Time for Millennials to Make Their MovePosted 03/10/2015
Could this be the year Millennials move out and up into the single-family housing market? Some experts believe the answer is “yes.”
According to Jonathan Smoke, the National Association of Realtors’ chief economist, the constraints that have been holding back this influential segment of the first-time homebuyer market are finally beginning to ease. Unemployment, which reached a high of 10.6 percent for 25- to 34-year-olds, has fallen to 5.9 percent. Housing affordability remains strong in markets such as Chicago, Dallas, Atlanta and Philadelphia, which coincidentally have a large Millennial population. And saner mortgage lending standards – as well as lower mortgage insurance fees – have made it easier for first-time buyers to qualify for loans.
“With these factors on their side, I expect Millennials to represent more than two-thirds of all new households over the next decade,” writes Smoke in a recent Fortune.com commentary. “And 25- to 34-year-olds, in particular, will drive as much as half of all new home sales this year.”
Already, it appears Millennials are gearing up to jump off the fence. According to a Los Angeles Times article earlier this year, 57 percent of the house-hunters who toured homes with Redfin agents in January were first-time buyers. Real estate agents nationwide report seeing higher-than-usual activity among first-time home buying prospects. And Redfin reports that 24 percent of millennial homebuyers obtained a second job to save for a down payment on a home.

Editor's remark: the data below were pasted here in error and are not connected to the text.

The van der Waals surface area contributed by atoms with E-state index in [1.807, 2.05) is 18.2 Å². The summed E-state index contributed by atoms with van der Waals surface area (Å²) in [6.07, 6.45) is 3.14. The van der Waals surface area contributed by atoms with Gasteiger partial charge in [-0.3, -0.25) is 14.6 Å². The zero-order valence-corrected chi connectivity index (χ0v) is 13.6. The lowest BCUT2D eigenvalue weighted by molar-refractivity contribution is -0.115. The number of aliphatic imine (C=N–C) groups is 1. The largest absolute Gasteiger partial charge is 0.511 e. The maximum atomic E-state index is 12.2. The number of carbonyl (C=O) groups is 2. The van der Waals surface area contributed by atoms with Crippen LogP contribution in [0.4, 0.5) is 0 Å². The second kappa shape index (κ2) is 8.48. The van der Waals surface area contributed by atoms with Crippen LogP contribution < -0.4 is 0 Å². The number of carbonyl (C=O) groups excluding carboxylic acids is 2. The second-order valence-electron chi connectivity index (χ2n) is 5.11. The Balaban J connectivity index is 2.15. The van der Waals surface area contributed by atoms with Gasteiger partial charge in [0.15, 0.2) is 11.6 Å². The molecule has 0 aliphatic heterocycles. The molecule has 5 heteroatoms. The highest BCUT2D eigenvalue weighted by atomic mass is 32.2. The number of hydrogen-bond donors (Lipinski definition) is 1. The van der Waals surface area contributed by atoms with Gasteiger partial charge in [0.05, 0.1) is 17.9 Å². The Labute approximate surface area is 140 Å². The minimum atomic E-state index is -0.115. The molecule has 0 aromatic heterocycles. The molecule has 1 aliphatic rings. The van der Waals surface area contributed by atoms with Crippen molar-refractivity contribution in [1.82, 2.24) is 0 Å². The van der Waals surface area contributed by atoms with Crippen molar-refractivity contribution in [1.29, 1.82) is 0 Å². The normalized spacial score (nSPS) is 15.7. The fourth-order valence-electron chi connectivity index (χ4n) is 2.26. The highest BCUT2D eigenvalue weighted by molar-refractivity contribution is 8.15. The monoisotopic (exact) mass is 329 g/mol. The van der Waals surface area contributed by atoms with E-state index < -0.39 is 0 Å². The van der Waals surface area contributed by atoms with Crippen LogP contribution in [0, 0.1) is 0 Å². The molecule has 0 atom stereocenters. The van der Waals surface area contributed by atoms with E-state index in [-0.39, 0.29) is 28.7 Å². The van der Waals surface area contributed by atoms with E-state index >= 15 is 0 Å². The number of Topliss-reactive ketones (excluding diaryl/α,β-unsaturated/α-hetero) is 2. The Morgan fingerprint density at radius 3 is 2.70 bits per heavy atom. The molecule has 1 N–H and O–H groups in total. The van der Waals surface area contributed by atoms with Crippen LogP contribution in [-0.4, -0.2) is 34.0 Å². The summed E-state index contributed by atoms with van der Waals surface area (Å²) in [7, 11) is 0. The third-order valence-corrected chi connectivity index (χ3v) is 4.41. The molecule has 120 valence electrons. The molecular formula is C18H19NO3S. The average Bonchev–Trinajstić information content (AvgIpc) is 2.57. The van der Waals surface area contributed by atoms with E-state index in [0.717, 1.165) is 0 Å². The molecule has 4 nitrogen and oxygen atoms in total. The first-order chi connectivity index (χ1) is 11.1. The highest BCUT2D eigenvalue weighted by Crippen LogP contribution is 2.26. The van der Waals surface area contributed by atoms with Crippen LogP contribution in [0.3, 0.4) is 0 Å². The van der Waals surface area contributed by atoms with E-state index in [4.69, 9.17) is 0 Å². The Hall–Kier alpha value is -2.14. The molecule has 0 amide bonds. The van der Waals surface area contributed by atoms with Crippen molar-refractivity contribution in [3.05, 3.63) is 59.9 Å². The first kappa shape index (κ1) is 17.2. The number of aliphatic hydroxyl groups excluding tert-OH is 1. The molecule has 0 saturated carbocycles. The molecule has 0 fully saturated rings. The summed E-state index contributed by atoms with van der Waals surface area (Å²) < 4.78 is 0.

Why the keen focus on this generation, whose members were born roughly between 1980 and 1997? Millennials are the largest generation so far – bigger, even, than the Baby Boom generation – and they will impact America’s housing market significantly. Smoke states that approximately 3 percent of 25- to 34-year-olds were able to purchase a home in 2014, compared with 5 percent in 1980. With the larger number of 25- to 34-year-olds today, a 5 percent purchase rate last year would have increased home sales by more than 15 percent, and would have represented a 40 percent share of all home sales.
An increase of this size could go a long way toward returning the U.S. back to normal levels of both new- and existing-home sales. While Smoke says he does not expect to see a full housing-market recovery this year, putting Millennials in the driver’s seat as first-time buyers could help propel us farther down the road than we have traveled in years past.
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